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December 02, 1925 - Image 1

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The Michigan Daily, 1925-12-02

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it iar





VOL. XXXVI. No. 61





Members Of The Delegations Enter-
tain'ed At Dinner By Sir Ansten
And Lady Chamberlan
C (By Associated Press)
LONDON, Eng., Dec. 1.-Germany
really got back into the European
family today when Chancellor Luther
and the German foreign ministe, Gus-
tave Stresemann, signed the Locarno
It was a pleasant little family party
in the reception room of the British
foreign office, with only 300 persons
present. The black gowns of Lady
Chamberlain, Mrs. Stanley Baldwin,
and the other ladies who attended,
suggested the loss which Great Britain
has just suffered in the death of the
Queen Mother Alexandra and which
made it impossible to have a more
ceremonious signing.
The London crowds welcomed the
German delegates everywhere with
enthusiasm, indicating that English-
men generally share in the joy of the
leaders of the government that the
great European powers have "one
friend more".
There was no empty chair for Rus-
sia, but the absence of the Soviet gov-
ernment from such an European gath-
ering was mentioned informally by
many of the delegates, and M. Briand
expressed the hope that Russia might
soon decide to enter the League of
Nations and speed Europe in the res-
toration of normal economic and poli-
tical conditions.
The nations affixing their signatures
and their representatives were: Great
Britain, Austin Chamberlain and Stan-'
ley Baldwin; Germany, Chancellor
Luther and Gustave Stresemannn; Bel-
gium, Emile Vandervelde; France,
Aristide Briand; Italy, Vittorio Scia-
loia; Poland, Count Skreynski;
Czecho-Slovakia, Eduard Denes.
Only the nations signatory to the
Locarno pact attended the signing;
consequently the United States was
not represented. But Alanson B.
Houghton, it was thought, might have
had a seat beside Lord d'Abernon, as
these two, in the capacity of ambassa-
dors in the German capital had
greatly influenced the German govern-
ment in the negotiations which led
to a compromise on the reparations
problems and made possible the adop-
tion of the Dawes plan, which was the
first real step towards peace between
Germany and France.
The disarmament spirit was in the
air and there seemed to be a general
feeling that a disarmament confer-
ence must be held shortly to lessen
Europe's staggering military and na-
val burdens.
After the signing, the principal dole-
gates lunched informally with Sir.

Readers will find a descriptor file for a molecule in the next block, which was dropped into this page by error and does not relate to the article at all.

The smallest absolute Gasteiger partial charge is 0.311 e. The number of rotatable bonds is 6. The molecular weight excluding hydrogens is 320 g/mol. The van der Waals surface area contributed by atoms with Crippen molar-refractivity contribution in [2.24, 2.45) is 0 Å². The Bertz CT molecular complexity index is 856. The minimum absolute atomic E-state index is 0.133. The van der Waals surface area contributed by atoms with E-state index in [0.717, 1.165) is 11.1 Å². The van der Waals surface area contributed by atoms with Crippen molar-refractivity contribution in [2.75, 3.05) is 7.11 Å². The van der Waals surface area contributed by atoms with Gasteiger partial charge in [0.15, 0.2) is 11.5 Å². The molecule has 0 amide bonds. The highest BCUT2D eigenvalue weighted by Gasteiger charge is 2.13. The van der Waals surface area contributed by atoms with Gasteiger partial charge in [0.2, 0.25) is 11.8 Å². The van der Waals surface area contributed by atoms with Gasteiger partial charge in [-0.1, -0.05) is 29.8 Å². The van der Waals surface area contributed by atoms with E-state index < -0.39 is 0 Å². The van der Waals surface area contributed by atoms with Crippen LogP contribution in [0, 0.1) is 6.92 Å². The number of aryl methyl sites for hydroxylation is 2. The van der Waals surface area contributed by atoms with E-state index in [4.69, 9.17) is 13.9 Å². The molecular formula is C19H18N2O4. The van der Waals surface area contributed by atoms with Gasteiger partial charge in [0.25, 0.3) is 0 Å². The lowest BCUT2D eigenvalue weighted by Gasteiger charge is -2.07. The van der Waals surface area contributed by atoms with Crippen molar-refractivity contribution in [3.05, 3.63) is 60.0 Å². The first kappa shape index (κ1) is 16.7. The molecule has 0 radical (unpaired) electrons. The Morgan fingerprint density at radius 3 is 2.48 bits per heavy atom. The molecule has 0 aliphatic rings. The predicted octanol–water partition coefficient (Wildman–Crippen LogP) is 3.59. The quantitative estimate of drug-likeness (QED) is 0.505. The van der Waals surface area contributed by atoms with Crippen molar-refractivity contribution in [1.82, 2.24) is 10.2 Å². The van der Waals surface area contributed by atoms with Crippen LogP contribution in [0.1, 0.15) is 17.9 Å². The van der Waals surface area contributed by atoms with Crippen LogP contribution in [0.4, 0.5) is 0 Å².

Austen and Lady Chamberlain at 11
Downing street, which Mrs. Baldwin
loaned for the occasion, and Lady
Astor and a number of other promi-
nent women were invited to join this
party. Later in the afternoon the
seven delegations were received at!
Buckingham palace by King George,
which gave the last official approval
necessary for the readmission of Ger-
many, the prodigal son, back to the
family of nations.
SiryAusten and Lady Chamberlain
entertained all the members of the
delegations at dinner at Lancaster
house tonight. The American am-

bassador and many other representa-
tives of the powers not signatory to
the Locarno pacts were present. The
prime minister and Mrs. Baldwin will
entertain the delegates at dinner to-
morrow night, and most of theni will
leave London Thursday.
The number of women working for
the state in Sweden has almost
doubled since 1923. The Swedish
government's civil service list showed
17,177 women employes last year,
forming one-sixth of the government

President John G. Hibben of Prince-I opinion, but the important thing is
ton "was not fair to Senator Borah in that the students are taking an in-I
his recent letter to him", said ex-Gov- terest in international, affairs, ratherI
William E. Sweet after his address than in narrowminded consideration
in Hill auditorium last night. "Pres- of national interests. He said that the
ident Hibben", he continued, tried to: students must realize the growing im-
appeal to Senator Borahtby claiming! portance of internationalism, and that
that the Senator advocated no court,' it will be of vital interest to- them.
whereas the latter's objection was not Ex-Governor Sweet said that the
to the whole court, but to its rela- question in the Senate will not be a